It has been impossible to ignore crypto. From Bitcoin’s all-time high of $68,991.00 in November 2021 to the current price of $20,200.00 (as of 3:11pm June 22, 2022), the price volatility has only kept up the momentum of the cryptocurrency news cycle.
The consistent volatility has led to an onslaught of speculation, with some unfortunate investors even borrowing money to buy Bitcoins.
Last Monday, CNBC reported that “Celsius, a controversial cryptocurrency lending platform, said Monday it was pausing all withdrawals, causing more pain in the fragile crypto market. Celsius is one of the largest players in the nascent crypto lending space, with more than $8 billion lent out to clients and almost $12 billion in assets under management as of May. The group, which offers users higher-than-average interest rates on their deposits, is essentially the crypto equivalent of a bank—but without the strict insurance requirements faced by traditional lenders.”
However, there is no doubting the power of crypto’s legion of believers.
Last year a twentysomething intern in our office made a statement about “stocks not rising and falling as fast as crypto coins” and therefore he was not interested in “boring old stocks.”
This reminded me of the story about Joseph P. Kennedy (JFK’s father) who promptly liquidated his stock holdings—narrowly missing the stock market crash of 1929—after receiving financial tips from a man shining his shoes.
What About the Sponsorship?
From stadiums to race cars to sailing, crypto has been at every major sporting event and supported by countless marquee celebrities.
Last October Matt Damon famously appeared in an advertisement for Crypto.com that compared digital currency to the invention of aviation; he closed the advertisement with the saying: “Fortune Favors the Brave!”
Celebs aside, cryptocurrency firms have spent massive amounts of money on sponsorship deals: Crypto.com paid $700 million for the naming rights of LA’s arena; FTX paid $135 million for the naming rights of Miami’s arena and Tezos is paying tens of millions to place a patch on Manchester United’s jersey.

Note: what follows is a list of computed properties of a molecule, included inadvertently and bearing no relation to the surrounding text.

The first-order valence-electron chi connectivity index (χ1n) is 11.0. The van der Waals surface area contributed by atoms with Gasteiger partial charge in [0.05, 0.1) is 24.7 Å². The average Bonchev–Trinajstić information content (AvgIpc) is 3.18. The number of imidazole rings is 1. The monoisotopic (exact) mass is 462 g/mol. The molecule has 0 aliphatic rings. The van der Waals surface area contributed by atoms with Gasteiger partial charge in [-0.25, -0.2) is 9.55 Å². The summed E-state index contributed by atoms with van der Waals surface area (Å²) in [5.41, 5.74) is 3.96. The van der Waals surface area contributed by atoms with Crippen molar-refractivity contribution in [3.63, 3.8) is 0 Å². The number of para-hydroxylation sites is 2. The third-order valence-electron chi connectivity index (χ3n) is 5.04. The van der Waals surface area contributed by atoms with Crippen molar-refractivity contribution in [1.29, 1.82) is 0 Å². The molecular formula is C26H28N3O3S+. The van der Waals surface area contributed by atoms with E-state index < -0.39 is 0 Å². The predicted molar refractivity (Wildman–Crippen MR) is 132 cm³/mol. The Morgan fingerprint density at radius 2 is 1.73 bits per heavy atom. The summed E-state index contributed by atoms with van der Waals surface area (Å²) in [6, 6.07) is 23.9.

According to CNBC: “Crypto partnerships are now the second most lucrative sponsorship category for the NBA, behind only the technology category. Among the NBA’s crypto deals this season was a league agreement with crypto trading platform Coinbase. CNBC reported that the deal is worth $192 million over four years.”
What Is the Future Like?
Since November a number of well-known crypto billionaires have taken massive net worth write-downs; from Changpeng Zhao ($95.8B to $10.2B0; to Samuel Bankman-Fried ($15.1B to $8.9B); Brian Armstrong ($13.7B to $2.1B) and finally Mike Novogratz ($8.5B to $2.1B).
Don’t worry, crypto will survive, it is just going through growing pains. Many crypto coins (especially the major coins) will prevail, but a large number of the ancillary businesses that flocked to crypto might not make it.
This should come as no surprise, especially with the well-publicized shadowy demise of Mt. Gox in 2014 (which handled 70 percent of global Bitcoin traffic before ceasing to exist) and the more recent demise of entrepreneur Do Kwon (founder of Terraform Labs, and coins TerraUSD and Luna).